The signs of teen drug addiction and abuse cover a wide range of possible scenarios, from sneaking alcohol or prescription medications out of the home, to “huffing” toxic inhalants like gasoline and, as reported recently, even cinnamon.
If you suspect drug addiction, you may be alerted by some physical or behavioral cues.
Physical signs of drug abuse
A teen or adult using or abusing drugs may exhibit physical signs such as bloodshot eyes, a change in the size of pupils, changes in sleeping or eating habits, slurred speech and tremors.
Behavioral signs of drug addiction
The teen years are characterized by hormonal and emotional development that manifests itself in behavioral changes. So as a parent, you may find it more difficult to determine if your teen’s moodiness, quick temper, need for privacy or other swings of conduct are part of the normal growing-up process or a symptom of something more serious.
In terms of drug addiction, look for such extreme behavior as skipping school, acting uncharacteristically withdrawn, and abandoning contact with old friends.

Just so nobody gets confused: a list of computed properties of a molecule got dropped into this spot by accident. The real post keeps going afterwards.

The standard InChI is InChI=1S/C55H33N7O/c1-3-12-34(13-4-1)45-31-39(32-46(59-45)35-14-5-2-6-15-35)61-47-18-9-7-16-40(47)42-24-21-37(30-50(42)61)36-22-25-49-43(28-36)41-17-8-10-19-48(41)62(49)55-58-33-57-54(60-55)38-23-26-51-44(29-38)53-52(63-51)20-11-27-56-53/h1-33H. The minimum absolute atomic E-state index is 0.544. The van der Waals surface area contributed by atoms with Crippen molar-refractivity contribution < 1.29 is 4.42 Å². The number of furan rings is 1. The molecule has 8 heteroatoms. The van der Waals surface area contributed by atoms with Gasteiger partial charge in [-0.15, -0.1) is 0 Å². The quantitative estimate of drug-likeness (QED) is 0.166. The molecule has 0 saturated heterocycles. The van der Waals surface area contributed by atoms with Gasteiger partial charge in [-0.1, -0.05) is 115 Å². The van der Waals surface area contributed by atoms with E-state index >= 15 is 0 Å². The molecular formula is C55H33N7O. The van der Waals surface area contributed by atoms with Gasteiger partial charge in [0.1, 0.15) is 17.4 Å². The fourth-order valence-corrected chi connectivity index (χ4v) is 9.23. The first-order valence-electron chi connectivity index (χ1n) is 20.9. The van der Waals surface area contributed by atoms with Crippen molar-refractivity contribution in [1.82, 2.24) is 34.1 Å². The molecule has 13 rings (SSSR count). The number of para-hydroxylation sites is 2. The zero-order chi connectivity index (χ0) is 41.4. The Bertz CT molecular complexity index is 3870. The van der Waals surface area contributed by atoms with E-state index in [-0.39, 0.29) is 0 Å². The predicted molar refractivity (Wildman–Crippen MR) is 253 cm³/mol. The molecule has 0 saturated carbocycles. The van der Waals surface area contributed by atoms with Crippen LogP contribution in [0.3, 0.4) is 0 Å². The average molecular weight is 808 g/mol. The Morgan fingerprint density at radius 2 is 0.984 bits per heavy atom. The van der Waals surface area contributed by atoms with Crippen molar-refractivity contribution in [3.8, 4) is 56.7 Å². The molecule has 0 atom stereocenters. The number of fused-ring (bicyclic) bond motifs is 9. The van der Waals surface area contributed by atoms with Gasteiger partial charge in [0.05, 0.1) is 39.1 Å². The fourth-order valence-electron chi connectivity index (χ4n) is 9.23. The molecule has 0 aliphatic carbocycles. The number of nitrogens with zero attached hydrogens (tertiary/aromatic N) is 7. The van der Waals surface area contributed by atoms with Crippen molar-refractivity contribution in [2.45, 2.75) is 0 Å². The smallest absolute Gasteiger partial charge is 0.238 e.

Turn to expert help
Should you have evidence of drug addiction – finding money or medications missing in your home, or an encounter with law enforcement tied to drug use – the first impulse may be to panic.
But the comprehensive services of proven care center can point the way toward rehabilitation and long-term recovery, with services available for patients and family members alike.
* Inpatient and outpatient care integrate the best resources of a proven treatment center with the ongoing support that helps your teen transition from residential treatment to the routine of daily life is the goal of outpatient care. Addiction and behavioral health professionals include board-certified physicians and psychiatrists, registered nurses and licensed clinical social workers – all functioning as a team to create the ideal treatment program aimed to individual needs.
* Day treatments can accommodate the schedules of teens who are recovering and don’t require around-the-clock supervision. A treatment regimen could include daily or weekly activities, therapies and talks led by professional counselor.